I finished making my first batches of jam of the year last week. Aside from black currant, my favorite which I make each year, I use whatever I have on hand.
Since elderberries, gooseberries, sour cherries and most white currants were eaten by birds, that left red currants (Rovada) and Boysenberries. I wouldn’t have any red currants (or at least, not enough to be useful), except I did a bad job of controlling a wild grape vine. By the time I pulled the vine off of the large Rovada bush, the currents were turning ripe. Evidentially, it also kept the birds from noticing them. I picked the ripest half (about a quart) from the bush. When I came back a few days later, it was stripped clean.
The boysenberries have been gradually ripening, so I’ve been picking a hand-full each day for 1-2 weeks. Each time I eat the ripest while picking and the rest of them get tossed them in the fridge.
35 oz of Boysenberry
15 oz of Rovada red currants (after removing stems)
25 oz of sugar (1 oz fruit to 0.62 oz sugar)
End result is 5 jars of jam and a happy (but evil looking) daughter. I told her that she looked like a witch over her cauldron…
After she went to bed, I made the black currant jam. After all, why cleanup twice.
54 oz of black currants (many picked on 7/4 and starting to shrivel in the fridge after 2 weeks)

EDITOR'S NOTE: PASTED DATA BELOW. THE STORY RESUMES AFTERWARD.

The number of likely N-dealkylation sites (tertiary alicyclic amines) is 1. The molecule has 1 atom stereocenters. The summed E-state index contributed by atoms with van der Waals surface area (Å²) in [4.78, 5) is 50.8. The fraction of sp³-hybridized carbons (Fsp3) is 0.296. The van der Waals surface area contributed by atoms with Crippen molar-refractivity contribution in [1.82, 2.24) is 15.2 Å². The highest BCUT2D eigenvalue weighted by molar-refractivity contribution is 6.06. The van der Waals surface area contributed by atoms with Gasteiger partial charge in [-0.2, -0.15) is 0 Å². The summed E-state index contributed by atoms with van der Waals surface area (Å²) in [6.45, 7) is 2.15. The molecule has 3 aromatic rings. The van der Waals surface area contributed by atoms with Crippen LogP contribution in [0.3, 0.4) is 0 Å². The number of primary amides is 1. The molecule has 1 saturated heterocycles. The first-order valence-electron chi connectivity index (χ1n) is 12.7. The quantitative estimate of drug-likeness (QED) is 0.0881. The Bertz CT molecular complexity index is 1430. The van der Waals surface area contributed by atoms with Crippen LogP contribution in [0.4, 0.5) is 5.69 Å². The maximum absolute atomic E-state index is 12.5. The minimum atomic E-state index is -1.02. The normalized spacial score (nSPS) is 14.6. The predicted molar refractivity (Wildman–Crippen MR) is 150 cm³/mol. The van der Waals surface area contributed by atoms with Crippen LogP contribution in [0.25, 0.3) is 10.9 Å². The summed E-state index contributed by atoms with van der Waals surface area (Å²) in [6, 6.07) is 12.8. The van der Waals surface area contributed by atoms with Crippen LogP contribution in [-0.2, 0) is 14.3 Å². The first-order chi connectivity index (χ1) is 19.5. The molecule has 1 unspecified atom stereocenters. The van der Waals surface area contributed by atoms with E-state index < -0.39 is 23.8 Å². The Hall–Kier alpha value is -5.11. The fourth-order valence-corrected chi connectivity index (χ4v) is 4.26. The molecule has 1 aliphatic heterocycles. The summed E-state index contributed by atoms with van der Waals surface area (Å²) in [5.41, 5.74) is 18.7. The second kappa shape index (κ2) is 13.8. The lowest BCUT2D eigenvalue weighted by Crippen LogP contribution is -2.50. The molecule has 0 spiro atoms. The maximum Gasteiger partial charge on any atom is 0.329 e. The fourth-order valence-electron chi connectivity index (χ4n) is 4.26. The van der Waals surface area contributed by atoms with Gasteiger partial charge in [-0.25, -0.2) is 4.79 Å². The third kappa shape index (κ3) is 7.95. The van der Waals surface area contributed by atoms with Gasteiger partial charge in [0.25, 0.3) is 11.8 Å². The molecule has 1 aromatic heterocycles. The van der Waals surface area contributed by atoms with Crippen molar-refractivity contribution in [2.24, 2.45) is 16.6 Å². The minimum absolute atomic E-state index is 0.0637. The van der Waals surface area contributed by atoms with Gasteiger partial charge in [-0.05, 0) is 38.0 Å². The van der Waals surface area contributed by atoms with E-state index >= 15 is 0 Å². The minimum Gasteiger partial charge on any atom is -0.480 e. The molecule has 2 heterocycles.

40 oz sugar (1 oz fruit to 0.74 oz sugar)
The end result was 9 jars of jam, I’ve already started on the first and this may be the best I’ve made (or it’s been a while since I’ve had any). One of the things that struck me was how much less jam I need on each spoonful of unsweetened yogurt (whole milk Siggis is best). The jam is so strong that you don’t rely on the sugar to provide flavor.
I looked back historically and the amount of sugar I’ve used for black currant jam is (oz sugar per oz fruit):
.93 in 2014
.77 in 2016
I’ve made it for at least 5 years, but I was only able to fine notes about those 2. But it seems this ear was on the low end from a sugar perspective. I did try to remove all the stems and the under-ripe berries, so that probably helped with the flavor.
Assuming that I protect them from animals, I’ll probably made peach and hardy kiwi jam later in the year. Peach because everyone else seems to like it. And kiwi because I thought it was pretty good. And because kiwi vines can produce more than I can quickly consume…